A Semiotic Theory for Graphic Design
296 pp., 7 x 9 in, 86 color illus., 25 b&w illus., 2 tables
- Published: February 24, 2017
- Publisher: The MIT Press
- Published: March 3, 2017
- Publisher: The MIT Press
Semiotics concepts from a design perspective, offering the foundation for a coherent theory of graphic design as well as conceptual tools for practicing designers.
Graphic design has been an academic discipline since the post-World War II era, but it has yet to develop a coherent theoretical foundation. Instead, it proceeds through styles, genres, and imitation, drawing on sources that range from the Bauhaus to deconstructionism. In FireSigns, Steven Skaggs offers the foundation for a semiotic theory of graphic design, exploring semiotic concepts from design and studio art perspectives and offering useful conceptual tools for practicing designers.
Semiotics is the study of signs and significations; graphic design creates visual signs meant to create a certain effect in the mind (a “FireSign”). Skaggs provides a network of explicit concepts and terminology for a practice that has made implicit use of semiotics without knowing it. He offers an overview of the metaphysics of visual perception and the notion of visual entities, and, drawing on the pragmatic semiotics of the philosopher Charles Sanders Peirce, looks at visual experience as a product of the action of signs. He introduces three conceptual tools for analyzing works of graphic design—semantic profiles, the functional matrix, and the visual gamut—that allow visual “personality types” to emerge and enable a greater understanding of the range of possibilities for visual elements. Finally, he applies these tools to specific analyses of typography.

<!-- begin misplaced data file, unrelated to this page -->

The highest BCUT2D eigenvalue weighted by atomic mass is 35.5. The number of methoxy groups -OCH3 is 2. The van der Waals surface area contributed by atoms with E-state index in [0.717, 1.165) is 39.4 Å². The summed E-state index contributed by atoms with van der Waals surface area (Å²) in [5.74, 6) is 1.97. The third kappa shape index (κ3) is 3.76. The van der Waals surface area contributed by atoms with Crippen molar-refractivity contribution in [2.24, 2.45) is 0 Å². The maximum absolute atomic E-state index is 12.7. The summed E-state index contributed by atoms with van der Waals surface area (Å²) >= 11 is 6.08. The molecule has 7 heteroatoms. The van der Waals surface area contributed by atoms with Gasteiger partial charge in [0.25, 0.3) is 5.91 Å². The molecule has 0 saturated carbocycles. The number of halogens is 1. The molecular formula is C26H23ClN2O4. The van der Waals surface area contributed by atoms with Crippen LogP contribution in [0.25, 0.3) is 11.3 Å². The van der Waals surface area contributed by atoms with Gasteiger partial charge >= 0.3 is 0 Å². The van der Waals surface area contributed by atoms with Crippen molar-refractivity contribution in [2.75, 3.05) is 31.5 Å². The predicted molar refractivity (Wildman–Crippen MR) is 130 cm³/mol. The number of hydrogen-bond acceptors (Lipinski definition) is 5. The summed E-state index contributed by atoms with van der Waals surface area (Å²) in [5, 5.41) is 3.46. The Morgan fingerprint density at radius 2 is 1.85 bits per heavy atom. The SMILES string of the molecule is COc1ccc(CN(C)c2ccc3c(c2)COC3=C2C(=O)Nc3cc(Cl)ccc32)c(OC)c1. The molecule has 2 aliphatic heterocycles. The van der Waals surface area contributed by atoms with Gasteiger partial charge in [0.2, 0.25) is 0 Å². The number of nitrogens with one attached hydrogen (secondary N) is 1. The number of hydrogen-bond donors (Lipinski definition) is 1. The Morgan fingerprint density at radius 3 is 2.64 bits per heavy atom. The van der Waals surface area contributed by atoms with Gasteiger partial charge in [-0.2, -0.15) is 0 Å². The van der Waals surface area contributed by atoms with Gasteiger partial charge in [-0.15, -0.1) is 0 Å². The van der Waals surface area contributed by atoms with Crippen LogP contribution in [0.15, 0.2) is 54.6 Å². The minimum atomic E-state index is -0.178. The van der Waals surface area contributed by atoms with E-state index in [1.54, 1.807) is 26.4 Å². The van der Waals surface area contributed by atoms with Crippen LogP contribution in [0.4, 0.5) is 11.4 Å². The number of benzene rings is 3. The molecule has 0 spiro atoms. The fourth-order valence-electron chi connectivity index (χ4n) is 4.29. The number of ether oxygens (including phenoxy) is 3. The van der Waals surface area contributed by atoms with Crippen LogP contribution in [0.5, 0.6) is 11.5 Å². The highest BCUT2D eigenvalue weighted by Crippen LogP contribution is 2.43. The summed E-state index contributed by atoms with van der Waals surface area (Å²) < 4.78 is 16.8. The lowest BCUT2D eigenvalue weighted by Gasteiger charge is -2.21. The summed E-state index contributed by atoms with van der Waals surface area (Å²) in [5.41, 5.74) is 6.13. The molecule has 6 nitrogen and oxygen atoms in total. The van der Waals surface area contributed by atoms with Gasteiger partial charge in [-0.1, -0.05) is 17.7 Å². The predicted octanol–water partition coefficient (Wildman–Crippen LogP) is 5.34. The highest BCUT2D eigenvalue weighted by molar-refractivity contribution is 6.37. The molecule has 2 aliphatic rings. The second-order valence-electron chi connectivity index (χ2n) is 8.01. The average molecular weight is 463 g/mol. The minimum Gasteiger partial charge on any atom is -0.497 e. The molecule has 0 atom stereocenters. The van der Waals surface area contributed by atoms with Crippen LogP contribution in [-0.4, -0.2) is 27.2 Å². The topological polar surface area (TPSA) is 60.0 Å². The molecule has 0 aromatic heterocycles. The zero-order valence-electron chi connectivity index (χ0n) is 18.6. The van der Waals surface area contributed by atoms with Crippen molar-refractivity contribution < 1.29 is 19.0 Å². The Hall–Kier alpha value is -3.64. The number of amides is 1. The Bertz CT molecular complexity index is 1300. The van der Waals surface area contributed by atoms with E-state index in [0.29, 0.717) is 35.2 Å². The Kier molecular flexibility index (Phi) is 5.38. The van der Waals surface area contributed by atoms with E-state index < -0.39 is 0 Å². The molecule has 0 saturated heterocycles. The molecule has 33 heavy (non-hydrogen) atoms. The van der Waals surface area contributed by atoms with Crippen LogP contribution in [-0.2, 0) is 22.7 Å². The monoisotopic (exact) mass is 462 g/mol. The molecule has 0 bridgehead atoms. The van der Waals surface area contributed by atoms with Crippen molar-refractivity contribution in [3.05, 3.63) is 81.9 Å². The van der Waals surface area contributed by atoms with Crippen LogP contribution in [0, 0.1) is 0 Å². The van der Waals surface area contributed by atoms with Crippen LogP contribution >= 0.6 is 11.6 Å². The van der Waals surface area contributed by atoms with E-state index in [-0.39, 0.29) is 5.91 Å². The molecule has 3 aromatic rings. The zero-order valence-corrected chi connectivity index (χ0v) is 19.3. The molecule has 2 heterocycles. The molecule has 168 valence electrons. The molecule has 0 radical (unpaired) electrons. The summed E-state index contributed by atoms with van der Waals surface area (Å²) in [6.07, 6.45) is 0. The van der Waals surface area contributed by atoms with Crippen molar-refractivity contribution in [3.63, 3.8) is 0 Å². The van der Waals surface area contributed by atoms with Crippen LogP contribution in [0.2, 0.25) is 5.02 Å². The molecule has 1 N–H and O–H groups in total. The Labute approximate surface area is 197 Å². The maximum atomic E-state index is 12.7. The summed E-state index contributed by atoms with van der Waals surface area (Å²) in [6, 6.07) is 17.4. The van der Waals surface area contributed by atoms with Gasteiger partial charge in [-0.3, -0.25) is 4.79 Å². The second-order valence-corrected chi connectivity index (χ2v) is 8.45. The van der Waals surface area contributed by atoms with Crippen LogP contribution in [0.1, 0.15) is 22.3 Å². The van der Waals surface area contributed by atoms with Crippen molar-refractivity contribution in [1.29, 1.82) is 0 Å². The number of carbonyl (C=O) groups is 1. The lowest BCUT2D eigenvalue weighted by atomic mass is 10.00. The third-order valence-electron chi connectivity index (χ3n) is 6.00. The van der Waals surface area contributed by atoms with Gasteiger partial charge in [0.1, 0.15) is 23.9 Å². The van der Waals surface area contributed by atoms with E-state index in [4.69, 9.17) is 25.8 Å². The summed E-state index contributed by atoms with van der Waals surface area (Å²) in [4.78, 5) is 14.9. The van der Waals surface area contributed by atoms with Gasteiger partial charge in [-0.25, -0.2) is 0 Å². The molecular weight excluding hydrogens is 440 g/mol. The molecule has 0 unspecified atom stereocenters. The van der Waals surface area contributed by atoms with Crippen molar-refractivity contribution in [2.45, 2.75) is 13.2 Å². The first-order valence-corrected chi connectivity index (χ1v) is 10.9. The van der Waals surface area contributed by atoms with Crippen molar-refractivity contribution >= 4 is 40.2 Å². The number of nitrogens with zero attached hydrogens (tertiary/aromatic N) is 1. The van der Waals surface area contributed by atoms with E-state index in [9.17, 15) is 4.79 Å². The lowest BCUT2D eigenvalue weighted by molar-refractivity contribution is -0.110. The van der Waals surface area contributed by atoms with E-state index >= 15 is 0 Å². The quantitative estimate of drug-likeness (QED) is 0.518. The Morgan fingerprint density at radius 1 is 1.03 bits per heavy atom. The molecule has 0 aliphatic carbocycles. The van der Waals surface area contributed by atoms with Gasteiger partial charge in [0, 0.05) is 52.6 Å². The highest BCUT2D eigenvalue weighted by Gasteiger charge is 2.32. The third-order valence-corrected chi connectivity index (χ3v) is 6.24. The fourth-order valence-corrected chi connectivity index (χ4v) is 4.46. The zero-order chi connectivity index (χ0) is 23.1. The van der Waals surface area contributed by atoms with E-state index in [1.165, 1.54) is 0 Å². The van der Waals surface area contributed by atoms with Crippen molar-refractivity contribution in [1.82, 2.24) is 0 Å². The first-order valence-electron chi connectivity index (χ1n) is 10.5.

FireSigns invites students of graphic design to explore the signs of their métier. Steven Skaggs convinces his readers with creativity and didactic talent that a semiotic approach is indispensable in this endeavor, and offers semioticians a gold mine of graphic signs, the careful analyses of which convey the insight that graphic design is indeed a semiotics laboratory.
Winfried Nöth, Professor, Postgraduate Program in Technologies of Design, São Paulo Catholic University; author of Handbook of Semiotics
This book blends ideas from semiotics, psychology, and graphic design into a truly remarkable model of how design evokes the interpretation of objects. Using visual semiotics as a basis, the book highlights the importance of visual cognition in the processing of meaning. It also shows brilliantly how we are all guided by patterns of form in coming to perceive objects as functional signs.
Marcel Danesi, Professor, Department of Anthropology, University of Toronto; author of Brands and The Semiotics of Emoji
I perused with pleasure FireSigns by Steven Skaggs. It is a masterful, richly illustrated theory of graphic design that doubles as an excellent introduction to semiotics.
Paul Bouissac, Professor Emeritus, University of Toronto; editor of Encyclopedia of Semiotics
At last we have a well-conceived, well-articulated excursion to harness the gamut of relational factors involved in our search for making meaning in graphic design. Particularly valuable for its down-to-earth style, FireSigns unravels and illuminates, with sensitivity, personality, and authority, the complex network that is graphic design. Students, theoreticians, and practitioners will appreciate the value of semiotic theory for design presented by this book.
Thomas Ockerse, Professor, Graphic Design Department, Rhode Island School of Design